“You may succeed in silencing one man but the howl of protest from around the world, Mr. Putin, will reverberate in your ears for the rest of your life.” These words, spoken by the Russian dissident Alexander Litvinenko on his deathbed at University College Hospital in London nearly a decade ago, seem as prescient today as they were ominous then.
The story of Litvinenko’s dramatically foreshortened life is the stuff of spy novels. The subsequent public inquiry into his death by the British government, which concluded last week, does nothing to dispel the myth. Last week the retired High Court judge Sir Robert Owen concluded in a 327-page report that the murder of Litvinenko was, in his view, an act of state-sponsored terrorism by the Russian government and was, almost certainly, approved both by the head of the Federal Security Service (FSB) and Vladimir Putin.
Prime Minister David Cameron condemned the plot, calling it an “unacceptable breach of international law.” He said he would consider taking further steps against Russia but went on to concede that the U.K. must maintain “some sort of relationship” with Russia in order to bring an end to the crisis in Syria, a process he described himself approaching with “clear eyes and a cold heart.”
‘Justice must be done’: The U.K.’s High Commissioner to Canada discusses the Litvinenko report
Cameron’s critics have urged him to do more in the wake of the inquiry. Observer columnist Will Hutton condemned Cameron’s reaction as “beneath feeble” and a threat to British law and order. Labour MP Ian Austin told the press, “Putin is an unreconstructed KGB thug and gangster who murders his opponents in Russia and, as we know, on the streets of London—and nothing announced today is going to make the blindest bit of difference.”
Unsurprisingly, Putin’s defenders remained unrepentant. A spokesperson for the Kremlin dismissed the findings as a “joke” and Russia’s ambassador to London, Alexander Yakovenko, after a meeting the Foreign Office, called the report a “whitewash.”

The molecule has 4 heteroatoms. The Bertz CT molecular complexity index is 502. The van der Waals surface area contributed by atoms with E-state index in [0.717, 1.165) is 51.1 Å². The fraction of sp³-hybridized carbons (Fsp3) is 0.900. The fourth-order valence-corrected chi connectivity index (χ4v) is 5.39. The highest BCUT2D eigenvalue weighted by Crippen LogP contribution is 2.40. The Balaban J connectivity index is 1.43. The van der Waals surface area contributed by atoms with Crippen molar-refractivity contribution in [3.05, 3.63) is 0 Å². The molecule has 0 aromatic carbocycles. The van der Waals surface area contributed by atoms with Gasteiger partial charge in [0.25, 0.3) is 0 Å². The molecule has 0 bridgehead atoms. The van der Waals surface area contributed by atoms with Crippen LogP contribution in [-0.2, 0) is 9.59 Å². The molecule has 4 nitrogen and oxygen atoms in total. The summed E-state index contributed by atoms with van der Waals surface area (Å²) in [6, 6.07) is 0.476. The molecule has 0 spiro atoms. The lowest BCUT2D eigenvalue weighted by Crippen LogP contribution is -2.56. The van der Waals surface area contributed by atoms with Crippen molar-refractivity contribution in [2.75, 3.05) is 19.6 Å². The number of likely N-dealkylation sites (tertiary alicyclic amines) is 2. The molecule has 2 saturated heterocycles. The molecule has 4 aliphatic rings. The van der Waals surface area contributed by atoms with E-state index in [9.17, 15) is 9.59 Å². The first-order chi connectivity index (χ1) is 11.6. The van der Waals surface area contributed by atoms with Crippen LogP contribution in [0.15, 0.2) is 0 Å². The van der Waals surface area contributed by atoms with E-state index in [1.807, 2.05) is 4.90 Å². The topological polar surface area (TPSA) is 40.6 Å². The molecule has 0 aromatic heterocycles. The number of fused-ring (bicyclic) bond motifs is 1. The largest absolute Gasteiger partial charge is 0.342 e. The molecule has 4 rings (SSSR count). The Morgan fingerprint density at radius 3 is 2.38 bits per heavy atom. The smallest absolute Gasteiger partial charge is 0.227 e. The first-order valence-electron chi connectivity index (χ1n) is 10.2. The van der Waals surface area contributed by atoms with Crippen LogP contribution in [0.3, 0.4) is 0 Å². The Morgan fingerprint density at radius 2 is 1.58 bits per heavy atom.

Litvinenko fled Russia with his family after publicly accusing his superiors in the FSB of murder. He had been granted political asylum in the U.K. and lived in London since 2000. While in London, he worked as a journalist and authored two books, both of which were intensely critical of Vladimir Putin and accused the Russian secret services of staging several acts of terrorism to bring him to power.
Litvinenko fell ill just hours after having tea at the Millennium Hotel in London with former KGB agents Andrey Lugovoy and Dmitri Kovtun on Nov. 1, 2006. The three men had met to discuss the possibility of Litvinenko taking on private security work. Litvinenko reportedly believed he could trust Lugovoy because he was an associate of Boris Berezovsky, a fellow Russian dissident and enemy of Putin who also lived in the U.K. (Berezovsky was found dead in his house in Ascot with a ligature around his neck in 2013. Police were unable to determine whether his death was murder or suicide.) According to the inquiry, Lugovoy and his associates may have been plotting Litvinenko’s murder as early as 2004. After the 2006 meeting, Lugovoy returned to Germany (where he lived and worked) and fell ill for several days, during which time he said that he had probably been exposed to “some of the poison which killed Litvinenko.”
Litvinenko died on Nov. 23, 2006, surrounded by his family in hospital. The day after his death, Sergey Abeltsev, a member of the Russian State Duma, stood up in the Russian parliament and announced that “the deserved punishment reached the traitor. I am confident that this terrible death will be a serious warning to traitors of all colours wherever they are located. In Russia, they do not pardon treachery.” President Putin himself bemusedly noted on the same day that “Mr. Litvinenko is, unfortunately, not Lazarus.”
The inquest into Litvinenko’s murder found that he died of radiation syndrome caused by a lethal dose of polonium 210. He was the first known victim of such a poisoning and the post-mortem undertaken on his body has been described as the most dangerous autopsy ever undertaken in British history (doctors wore protective suits and breathed through special filters).
During a frantic police investigation that followed, British police sealed off several locations in central London where Litvinenko had been on the day he fell ill. At the Millennium Hotel they found a teapot with an off-the-charts reading for polonium 210. A few months later, in January 2007, British officials announced that police had solved the case. Soon after, the government submitted an extradition request asking that Andrei Lugovoy be returned to the U.K. to stand trial for Litvinenko’s murder. The Kremlin refused the request, calling it unconstitutional.
In the 10 years since, Litvinenko’s widow, Marina, has waged a tireless campaign to seek justice for her murdered husband.
Litvinenko’s murder proved a powerful catalyst in the cooling of Russian-British relations in the post-Cold War era. But will the new inquiry have any effect on Britain’s reluctant ally, Vladimir Putin? Apart from poisoning relations further, it seems unlikely.